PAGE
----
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So, I have two projects... One is a big class library, and the other is a big simulator project.

Originally during testing the assemblies were not strong-named, but now that I need COM visibility, I need to strong name them (I need this quick, and it is easier to make them COM visible rather than deal with the CLI).

I generated a .snk and added it to the properties of each of the projects, the class library compiles just fine and outputs the .dll just fine. I added this .dll as a reference in the simulator project, but now the simulator project is giving me the following error:

The type "DynamicsControl" is defined in an assembly that is not referenced. You must add a reference to assembly "DynamicsControl, Version=0.4.3.0, Culture=neutral, PublicKeyToken=null"

The type DynamicsControl does exist in the class library (I verified), but it is claiming I am not loading the correct assembly. I believe it is the PublicKeyToken=null that is causing the issue (as my assembly would have a public key).

When I do sn -Tp DynamicsControl.dll (the one in the location I am referencing), it outputs the private and public key, so I know it has a proper signature.

What step am I missing? Do I have to add the assembly to the GAC? Do I manually have to add the public key?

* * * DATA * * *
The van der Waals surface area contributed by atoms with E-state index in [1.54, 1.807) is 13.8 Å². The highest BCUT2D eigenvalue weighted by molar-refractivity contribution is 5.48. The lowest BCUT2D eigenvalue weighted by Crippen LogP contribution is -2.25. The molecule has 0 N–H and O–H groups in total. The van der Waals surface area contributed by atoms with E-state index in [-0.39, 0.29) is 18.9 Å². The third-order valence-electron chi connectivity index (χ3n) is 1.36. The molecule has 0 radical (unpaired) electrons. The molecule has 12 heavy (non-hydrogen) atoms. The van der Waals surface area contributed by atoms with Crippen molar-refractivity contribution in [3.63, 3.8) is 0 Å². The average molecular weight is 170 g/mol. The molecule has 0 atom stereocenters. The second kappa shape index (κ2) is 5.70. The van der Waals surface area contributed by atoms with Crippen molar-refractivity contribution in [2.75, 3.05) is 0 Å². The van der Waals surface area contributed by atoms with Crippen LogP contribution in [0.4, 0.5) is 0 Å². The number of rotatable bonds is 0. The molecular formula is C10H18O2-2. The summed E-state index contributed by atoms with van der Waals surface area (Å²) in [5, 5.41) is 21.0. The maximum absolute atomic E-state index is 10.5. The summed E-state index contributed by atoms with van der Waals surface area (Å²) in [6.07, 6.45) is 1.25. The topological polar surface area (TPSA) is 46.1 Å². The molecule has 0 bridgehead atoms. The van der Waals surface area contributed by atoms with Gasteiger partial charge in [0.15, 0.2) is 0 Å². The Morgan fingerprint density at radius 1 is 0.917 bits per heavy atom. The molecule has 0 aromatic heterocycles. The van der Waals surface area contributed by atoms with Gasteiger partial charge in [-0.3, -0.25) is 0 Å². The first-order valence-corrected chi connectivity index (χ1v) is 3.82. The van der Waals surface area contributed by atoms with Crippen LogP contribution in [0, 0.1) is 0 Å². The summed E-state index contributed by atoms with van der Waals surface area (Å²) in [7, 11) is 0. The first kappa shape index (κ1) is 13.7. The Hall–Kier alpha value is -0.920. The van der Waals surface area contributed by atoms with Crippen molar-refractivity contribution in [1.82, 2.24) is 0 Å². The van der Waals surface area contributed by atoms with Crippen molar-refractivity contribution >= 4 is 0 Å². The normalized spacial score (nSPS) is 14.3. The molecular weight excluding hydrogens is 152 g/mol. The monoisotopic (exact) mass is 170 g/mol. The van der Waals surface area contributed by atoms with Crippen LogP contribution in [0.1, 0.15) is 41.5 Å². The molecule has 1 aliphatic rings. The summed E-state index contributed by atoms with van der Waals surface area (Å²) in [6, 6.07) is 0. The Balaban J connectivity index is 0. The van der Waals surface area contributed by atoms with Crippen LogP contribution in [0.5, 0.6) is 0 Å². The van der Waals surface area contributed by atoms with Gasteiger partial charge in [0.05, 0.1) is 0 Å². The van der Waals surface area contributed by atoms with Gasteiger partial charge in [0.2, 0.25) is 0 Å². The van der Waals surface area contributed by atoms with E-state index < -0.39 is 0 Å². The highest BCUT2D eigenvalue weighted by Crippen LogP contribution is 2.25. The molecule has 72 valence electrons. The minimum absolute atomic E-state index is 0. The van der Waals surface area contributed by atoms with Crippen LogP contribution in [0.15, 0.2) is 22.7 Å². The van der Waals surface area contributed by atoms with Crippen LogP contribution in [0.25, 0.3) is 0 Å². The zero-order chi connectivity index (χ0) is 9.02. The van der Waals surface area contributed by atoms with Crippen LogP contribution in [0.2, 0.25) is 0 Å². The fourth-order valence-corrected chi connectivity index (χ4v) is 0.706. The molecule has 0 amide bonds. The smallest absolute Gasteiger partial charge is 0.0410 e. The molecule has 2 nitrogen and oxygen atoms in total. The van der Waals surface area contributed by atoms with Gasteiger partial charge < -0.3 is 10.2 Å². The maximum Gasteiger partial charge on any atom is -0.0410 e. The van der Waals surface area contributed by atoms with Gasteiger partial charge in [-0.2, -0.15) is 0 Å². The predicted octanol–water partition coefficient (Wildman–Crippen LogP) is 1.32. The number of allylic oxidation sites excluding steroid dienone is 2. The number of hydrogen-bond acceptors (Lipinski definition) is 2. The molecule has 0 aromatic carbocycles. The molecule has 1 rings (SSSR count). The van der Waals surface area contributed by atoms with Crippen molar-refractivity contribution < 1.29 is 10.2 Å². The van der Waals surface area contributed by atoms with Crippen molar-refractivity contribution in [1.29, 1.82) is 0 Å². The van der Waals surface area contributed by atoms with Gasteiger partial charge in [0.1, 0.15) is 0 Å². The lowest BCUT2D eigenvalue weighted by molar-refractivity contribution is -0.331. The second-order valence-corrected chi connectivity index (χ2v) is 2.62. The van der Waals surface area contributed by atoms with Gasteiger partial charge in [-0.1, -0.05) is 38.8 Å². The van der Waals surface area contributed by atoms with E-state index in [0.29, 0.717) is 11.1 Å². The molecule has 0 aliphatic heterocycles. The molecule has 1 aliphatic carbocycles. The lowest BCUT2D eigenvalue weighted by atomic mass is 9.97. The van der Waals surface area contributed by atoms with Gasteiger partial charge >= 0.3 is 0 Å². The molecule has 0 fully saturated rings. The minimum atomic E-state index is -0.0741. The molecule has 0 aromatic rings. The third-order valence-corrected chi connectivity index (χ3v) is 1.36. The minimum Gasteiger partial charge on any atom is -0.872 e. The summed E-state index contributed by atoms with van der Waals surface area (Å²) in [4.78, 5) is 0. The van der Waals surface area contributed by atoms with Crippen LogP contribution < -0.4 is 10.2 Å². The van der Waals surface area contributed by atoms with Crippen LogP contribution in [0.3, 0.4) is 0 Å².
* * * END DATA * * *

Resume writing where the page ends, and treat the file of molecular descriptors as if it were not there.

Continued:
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1 Answer 1

Yes you need to specify the publicKeyToken for a strong named assembly otherwise it will look for unsigned version of the assembly. You can find out the public key token either by adding the assembly to GAC (and you will see it there) or by using the steps mentioned in the this link

If you want to read more about strong name and dll hell you can go to this URL .

Strong name prevents from dll hell which means you can have multiple versions of same assembly.

To your other question you don't have to add the assembly to GAC but CLR will look for the assembly first in GAC and then other places. Also, you don't have to add the key manually. If you remove the reference and add it back using the signed assembly it should automatically take the key.

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I followed these steps several times... When I add the unsigned DLL I am still getting an error that it is not defined in an assembly, that I need to add the same assembly with a null public key. Is there anyway I can obliterate the cache of the project or something? I've done Build -> Clean several times, but I can't help but feel like there is a file reference that is not being cleared up because its just a signed version of the same file... –  Gauss Dec 16 '13 at 22:58

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